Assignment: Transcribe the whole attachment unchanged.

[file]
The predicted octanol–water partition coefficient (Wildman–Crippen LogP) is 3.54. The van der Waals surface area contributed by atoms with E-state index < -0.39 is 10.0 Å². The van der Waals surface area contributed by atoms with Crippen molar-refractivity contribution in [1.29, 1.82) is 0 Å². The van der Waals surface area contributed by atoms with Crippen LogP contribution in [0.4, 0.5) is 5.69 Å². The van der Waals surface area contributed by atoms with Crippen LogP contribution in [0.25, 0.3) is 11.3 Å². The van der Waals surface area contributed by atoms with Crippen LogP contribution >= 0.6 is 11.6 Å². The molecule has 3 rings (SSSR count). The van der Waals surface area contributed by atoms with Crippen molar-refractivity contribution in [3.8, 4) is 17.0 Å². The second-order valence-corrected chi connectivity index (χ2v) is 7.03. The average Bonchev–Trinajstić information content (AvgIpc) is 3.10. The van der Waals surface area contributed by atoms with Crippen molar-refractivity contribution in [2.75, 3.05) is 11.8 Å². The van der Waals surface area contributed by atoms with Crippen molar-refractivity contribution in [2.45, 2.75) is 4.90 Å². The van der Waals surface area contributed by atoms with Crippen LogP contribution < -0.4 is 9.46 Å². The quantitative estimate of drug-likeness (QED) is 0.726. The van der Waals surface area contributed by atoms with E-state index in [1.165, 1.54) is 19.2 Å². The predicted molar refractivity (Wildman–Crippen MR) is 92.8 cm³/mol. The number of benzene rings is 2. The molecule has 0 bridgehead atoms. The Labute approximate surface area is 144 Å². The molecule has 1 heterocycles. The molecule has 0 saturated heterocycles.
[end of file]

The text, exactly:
The predicted octanol–water partition coefficient (Wildman–Crippen LogP) is 3.54. The van der Waals surface area contributed by atoms with E-state index < -0.39 is 10.0 Å². The van der Waals surface area contributed by atoms with Crippen molar-refractivity contribution in [1.29, 1.82) is 0 Å². The van der Waals surface area contributed by atoms with Crippen LogP contribution in [0.4, 0.5) is 5.69 Å². The van der Waals surface area contributed by atoms with Crippen LogP contribution in [0.25, 0.3) is 11.3 Å². The van der Waals surface area contributed by atoms with Crippen LogP contribution >= 0.6 is 11.6 Å². The molecule has 3 rings (SSSR count). The van der Waals surface area contributed by atoms with Crippen molar-refractivity contribution in [3.8, 4) is 17.0 Å². The second-order valence-corrected chi connectivity index (χ2v) is 7.03. The average Bonchev–Trinajstić information content (AvgIpc) is 3.10. The van der Waals surface area contributed by atoms with Crippen molar-refractivity contribution in [2.75, 3.05) is 11.8 Å². The van der Waals surface area contributed by atoms with Crippen molar-refractivity contribution in [2.45, 2.75) is 4.90 Å². The van der Waals surface area contributed by atoms with Crippen LogP contribution < -0.4 is 9.46 Å². The quantitative estimate of drug-likeness (QED) is 0.726. The van der Waals surface area contributed by atoms with E-state index in [1.165, 1.54) is 19.2 Å². The predicted molar refractivity (Wildman–Crippen MR) is 92.8 cm³/mol. The number of benzene rings is 2. The molecule has 0 bridgehead atoms. The Labute approximate surface area is 144 Å². The molecule has 1 heterocycles. The molecule has 0 saturated heterocycles.